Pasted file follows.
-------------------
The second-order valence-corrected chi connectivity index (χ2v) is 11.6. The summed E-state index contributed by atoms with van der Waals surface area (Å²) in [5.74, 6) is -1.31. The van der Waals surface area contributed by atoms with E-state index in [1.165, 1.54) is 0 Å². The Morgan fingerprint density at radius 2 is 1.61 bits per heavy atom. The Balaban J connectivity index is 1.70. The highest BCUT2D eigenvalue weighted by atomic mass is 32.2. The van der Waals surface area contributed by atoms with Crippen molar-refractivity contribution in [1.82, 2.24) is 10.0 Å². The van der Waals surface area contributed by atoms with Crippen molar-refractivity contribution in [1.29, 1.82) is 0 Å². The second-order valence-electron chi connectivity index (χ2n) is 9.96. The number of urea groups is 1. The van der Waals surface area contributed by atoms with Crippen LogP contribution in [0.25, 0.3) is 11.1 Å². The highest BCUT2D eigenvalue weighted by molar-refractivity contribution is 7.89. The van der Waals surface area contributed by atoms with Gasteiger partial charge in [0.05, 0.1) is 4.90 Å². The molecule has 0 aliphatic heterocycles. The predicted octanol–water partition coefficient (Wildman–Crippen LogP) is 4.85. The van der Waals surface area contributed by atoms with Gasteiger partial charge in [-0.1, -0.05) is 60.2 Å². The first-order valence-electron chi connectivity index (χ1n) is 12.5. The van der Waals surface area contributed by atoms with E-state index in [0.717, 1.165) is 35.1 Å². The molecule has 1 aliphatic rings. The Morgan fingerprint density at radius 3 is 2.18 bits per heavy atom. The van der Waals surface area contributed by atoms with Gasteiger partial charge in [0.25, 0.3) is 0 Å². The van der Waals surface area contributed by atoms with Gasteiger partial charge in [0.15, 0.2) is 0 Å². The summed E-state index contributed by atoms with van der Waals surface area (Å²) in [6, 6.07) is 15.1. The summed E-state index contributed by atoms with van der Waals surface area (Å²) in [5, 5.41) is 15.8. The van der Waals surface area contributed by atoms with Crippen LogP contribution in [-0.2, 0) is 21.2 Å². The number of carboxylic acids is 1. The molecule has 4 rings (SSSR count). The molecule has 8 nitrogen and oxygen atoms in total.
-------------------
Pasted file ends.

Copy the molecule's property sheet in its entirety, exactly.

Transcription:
The second-order valence-corrected chi connectivity index (χ2v) is 11.6. The summed E-state index contributed by atoms with van der Waals surface area (Å²) in [5.74, 6) is -1.31. The van der Waals surface area contributed by atoms with E-state index in [1.165, 1.54) is 0 Å². The Morgan fingerprint density at radius 2 is 1.61 bits per heavy atom. The Balaban J connectivity index is 1.70. The highest BCUT2D eigenvalue weighted by atomic mass is 32.2. The van der Waals surface area contributed by atoms with Crippen molar-refractivity contribution in [1.82, 2.24) is 10.0 Å². The van der Waals surface area contributed by atoms with Crippen molar-refractivity contribution in [1.29, 1.82) is 0 Å². The second-order valence-electron chi connectivity index (χ2n) is 9.96. The number of urea groups is 1. The van der Waals surface area contributed by atoms with Crippen LogP contribution in [0.25, 0.3) is 11.1 Å². The highest BCUT2D eigenvalue weighted by molar-refractivity contribution is 7.89. The van der Waals surface area contributed by atoms with Gasteiger partial charge in [0.05, 0.1) is 4.90 Å². The molecule has 0 aliphatic heterocycles. The predicted octanol–water partition coefficient (Wildman–Crippen LogP) is 4.85. The van der Waals surface area contributed by atoms with Gasteiger partial charge in [-0.1, -0.05) is 60.2 Å². The first-order valence-electron chi connectivity index (χ1n) is 12.5. The van der Waals surface area contributed by atoms with E-state index in [0.717, 1.165) is 35.1 Å². The molecule has 1 aliphatic rings. The Morgan fingerprint density at radius 3 is 2.18 bits per heavy atom. The van der Waals surface area contributed by atoms with Gasteiger partial charge in [0.25, 0.3) is 0 Å². The van der Waals surface area contributed by atoms with Gasteiger partial charge in [0.15, 0.2) is 0 Å². The summed E-state index contributed by atoms with van der Waals surface area (Å²) in [6, 6.07) is 15.1. The summed E-state index contributed by atoms with van der Waals surface area (Å²) in [5, 5.41) is 15.8. The van der Waals surface area contributed by atoms with Crippen LogP contribution in [-0.2, 0) is 21.2 Å². The number of carboxylic acids is 1. The molecule has 4 rings (SSSR count). The molecule has 8 nitrogen and oxygen atoms in total.